Today, we are used to speaking about desktop or test clouds, or maybe moving our email or CRM to cloud-based solutions. What do all these workloads have in common? They have some of the main characteristics to be a good candidate for cloud computing, but beyond that, they all are related to enterprise workloads with low or non-predictable demand for computing resources, do not generate a significant amount of data during application run, and are loosely coupled to the infrastructure.
In the “Rapid deployments with IBM SmartCloud Provisioning” blog entry, we have shown that virtual machines or appliances can be started and configured in a matter of seconds. It has never been so easy to create a virtual machine (VM), install software, and configure middleware. However, with great power comes great responsibility…it is now possible to create a VM, but what is its lifecycle? Will it be destroyed after being used, is the starting image deprecated, or is there a better starting image given the needed configuration and software install requirements?
There are several factors that have an impact on the availability of services, mostly related to infrastructure failures. Failures are not only related to unrecoverable hardware outages, but also to recoverable OS or middleware failures.
In my previous blog posts (“Does IBM use cloud?” and “Transforming a local economy with cloud computing”), I described two cloud computing solutions that take advantage of Tivoli Service Automation Manager to automate service delivery. As mentioned by Marcela Adan in her blog post “Integrated service management for cloud: The heart of the IBM Cloud […]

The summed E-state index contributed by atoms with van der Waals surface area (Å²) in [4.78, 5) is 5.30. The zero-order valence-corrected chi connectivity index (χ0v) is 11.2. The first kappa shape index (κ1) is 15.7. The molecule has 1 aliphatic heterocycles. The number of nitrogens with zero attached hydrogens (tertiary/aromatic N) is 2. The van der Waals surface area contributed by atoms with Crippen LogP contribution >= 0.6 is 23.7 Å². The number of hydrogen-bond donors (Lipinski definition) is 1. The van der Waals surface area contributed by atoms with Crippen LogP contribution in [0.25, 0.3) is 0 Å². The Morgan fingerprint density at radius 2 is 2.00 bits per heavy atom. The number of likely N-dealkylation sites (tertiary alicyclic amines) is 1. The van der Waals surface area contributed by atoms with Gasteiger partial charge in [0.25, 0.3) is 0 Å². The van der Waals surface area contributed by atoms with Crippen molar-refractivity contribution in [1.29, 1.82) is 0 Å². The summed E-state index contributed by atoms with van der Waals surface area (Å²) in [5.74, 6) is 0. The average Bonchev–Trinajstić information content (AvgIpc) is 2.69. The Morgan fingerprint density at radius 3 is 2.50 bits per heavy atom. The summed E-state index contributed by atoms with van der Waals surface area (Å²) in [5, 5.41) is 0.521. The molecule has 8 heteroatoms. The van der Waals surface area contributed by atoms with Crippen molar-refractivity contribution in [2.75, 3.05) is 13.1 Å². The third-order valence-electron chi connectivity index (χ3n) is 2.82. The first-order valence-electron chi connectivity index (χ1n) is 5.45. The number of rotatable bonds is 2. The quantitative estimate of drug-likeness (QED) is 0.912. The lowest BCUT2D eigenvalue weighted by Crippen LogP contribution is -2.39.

Your business is changing and you verified cloud computing as a possible solution. You have defined your strategy, formed a vision and a roadmap to realize it, and decided on the service and deployment models to start with. Now you need to focus on the design of your cloud implementation and you need consultants and architects, helping you with the base of good practices and proven architectures.
Note: Through the end of the year, we’ll be posting one blog per day from our top 10 “greatest hits” from Thoughts on Cloud since we launched in September. This post is #7 and was originally published on Sept. 30.
With this and the next blog I would like to stimulate your thinking around the cloud service strategy and cloud service design phases, and also describe some of the experiences we've had and methodology that we normally use with clients.
In my previous blog, “ITIL 2011 speaks about cloud computing. Is this enough?” I reported how the recent 2011 version of ITIL speaks about cloud computing and realized we definitely need to try to go beyond the official books. With this and future blogs I will try to contribute with some ideas and statements, which are my own and not necessarily best practices.